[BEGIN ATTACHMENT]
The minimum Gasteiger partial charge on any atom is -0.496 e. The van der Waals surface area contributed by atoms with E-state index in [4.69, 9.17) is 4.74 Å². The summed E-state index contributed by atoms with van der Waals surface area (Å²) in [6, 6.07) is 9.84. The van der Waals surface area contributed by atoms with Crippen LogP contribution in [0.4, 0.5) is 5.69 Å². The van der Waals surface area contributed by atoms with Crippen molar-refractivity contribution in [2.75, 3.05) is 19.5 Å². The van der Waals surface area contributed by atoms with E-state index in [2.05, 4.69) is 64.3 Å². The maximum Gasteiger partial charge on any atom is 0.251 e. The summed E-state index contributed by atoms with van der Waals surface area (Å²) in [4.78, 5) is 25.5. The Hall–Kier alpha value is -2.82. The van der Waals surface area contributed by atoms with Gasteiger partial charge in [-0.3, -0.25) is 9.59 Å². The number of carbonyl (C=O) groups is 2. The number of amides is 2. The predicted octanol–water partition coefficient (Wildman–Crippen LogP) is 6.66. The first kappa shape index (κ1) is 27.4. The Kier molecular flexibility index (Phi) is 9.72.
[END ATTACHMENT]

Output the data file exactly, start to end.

The minimum Gasteiger partial charge on any atom is -0.496 e. The van der Waals surface area contributed by atoms with E-state index in [4.69, 9.17) is 4.74 Å². The summed E-state index contributed by atoms with van der Waals surface area (Å²) in [6, 6.07) is 9.84. The van der Waals surface area contributed by atoms with Crippen LogP contribution in [0.4, 0.5) is 5.69 Å². The van der Waals surface area contributed by atoms with Crippen molar-refractivity contribution in [2.75, 3.05) is 19.5 Å². The van der Waals surface area contributed by atoms with E-state index in [2.05, 4.69) is 64.3 Å². The maximum Gasteiger partial charge on any atom is 0.251 e. The summed E-state index contributed by atoms with van der Waals surface area (Å²) in [4.78, 5) is 25.5. The Hall–Kier alpha value is -2.82. The van der Waals surface area contributed by atoms with Gasteiger partial charge in [-0.3, -0.25) is 9.59 Å². The number of carbonyl (C=O) groups is 2. The number of amides is 2. The predicted octanol–water partition coefficient (Wildman–Crippen LogP) is 6.66. The first kappa shape index (κ1) is 27.4. The Kier molecular flexibility index (Phi) is 9.72.